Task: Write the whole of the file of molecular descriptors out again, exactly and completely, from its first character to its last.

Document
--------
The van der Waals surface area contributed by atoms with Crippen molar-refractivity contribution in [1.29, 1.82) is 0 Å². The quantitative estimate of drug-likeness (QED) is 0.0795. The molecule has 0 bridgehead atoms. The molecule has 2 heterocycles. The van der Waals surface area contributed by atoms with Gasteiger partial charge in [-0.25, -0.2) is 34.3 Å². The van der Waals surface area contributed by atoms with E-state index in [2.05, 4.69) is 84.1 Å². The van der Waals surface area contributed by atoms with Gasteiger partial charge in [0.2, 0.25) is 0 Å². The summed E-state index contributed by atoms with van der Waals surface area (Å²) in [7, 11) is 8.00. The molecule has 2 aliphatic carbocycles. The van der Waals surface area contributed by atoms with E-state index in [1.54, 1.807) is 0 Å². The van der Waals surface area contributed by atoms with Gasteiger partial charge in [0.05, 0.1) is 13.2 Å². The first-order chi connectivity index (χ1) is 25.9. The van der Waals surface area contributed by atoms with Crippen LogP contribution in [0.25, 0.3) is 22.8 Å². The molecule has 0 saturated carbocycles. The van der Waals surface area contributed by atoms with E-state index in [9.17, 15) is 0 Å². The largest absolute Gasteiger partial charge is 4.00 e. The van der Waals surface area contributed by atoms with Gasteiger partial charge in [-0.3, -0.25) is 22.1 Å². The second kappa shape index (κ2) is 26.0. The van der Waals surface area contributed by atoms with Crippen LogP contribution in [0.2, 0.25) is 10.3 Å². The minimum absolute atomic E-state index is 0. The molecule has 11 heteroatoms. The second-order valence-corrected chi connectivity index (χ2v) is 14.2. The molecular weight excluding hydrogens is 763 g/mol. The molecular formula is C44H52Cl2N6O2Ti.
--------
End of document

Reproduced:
The van der Waals surface area contributed by atoms with Crippen molar-refractivity contribution in [1.29, 1.82) is 0 Å². The quantitative estimate of drug-likeness (QED) is 0.0795. The molecule has 0 bridgehead atoms. The molecule has 2 heterocycles. The van der Waals surface area contributed by atoms with Gasteiger partial charge in [-0.25, -0.2) is 34.3 Å². The van der Waals surface area contributed by atoms with E-state index in [2.05, 4.69) is 84.1 Å². The van der Waals surface area contributed by atoms with Gasteiger partial charge in [0.2, 0.25) is 0 Å². The summed E-state index contributed by atoms with van der Waals surface area (Å²) in [7, 11) is 8.00. The molecule has 2 aliphatic carbocycles. The van der Waals surface area contributed by atoms with E-state index in [1.54, 1.807) is 0 Å². The van der Waals surface area contributed by atoms with Gasteiger partial charge in [0.05, 0.1) is 13.2 Å². The first-order chi connectivity index (χ1) is 25.9. The van der Waals surface area contributed by atoms with Crippen LogP contribution in [0.25, 0.3) is 22.8 Å². The molecule has 0 saturated carbocycles. The van der Waals surface area contributed by atoms with E-state index in [9.17, 15) is 0 Å². The largest absolute Gasteiger partial charge is 4.00 e. The van der Waals surface area contributed by atoms with Gasteiger partial charge in [-0.3, -0.25) is 22.1 Å². The second kappa shape index (κ2) is 26.0. The van der Waals surface area contributed by atoms with Crippen LogP contribution in [0.2, 0.25) is 10.3 Å². The minimum absolute atomic E-state index is 0. The molecule has 11 heteroatoms. The second-order valence-corrected chi connectivity index (χ2v) is 14.2. The molecular weight excluding hydrogens is 763 g/mol. The molecular formula is C44H52Cl2N6O2Ti.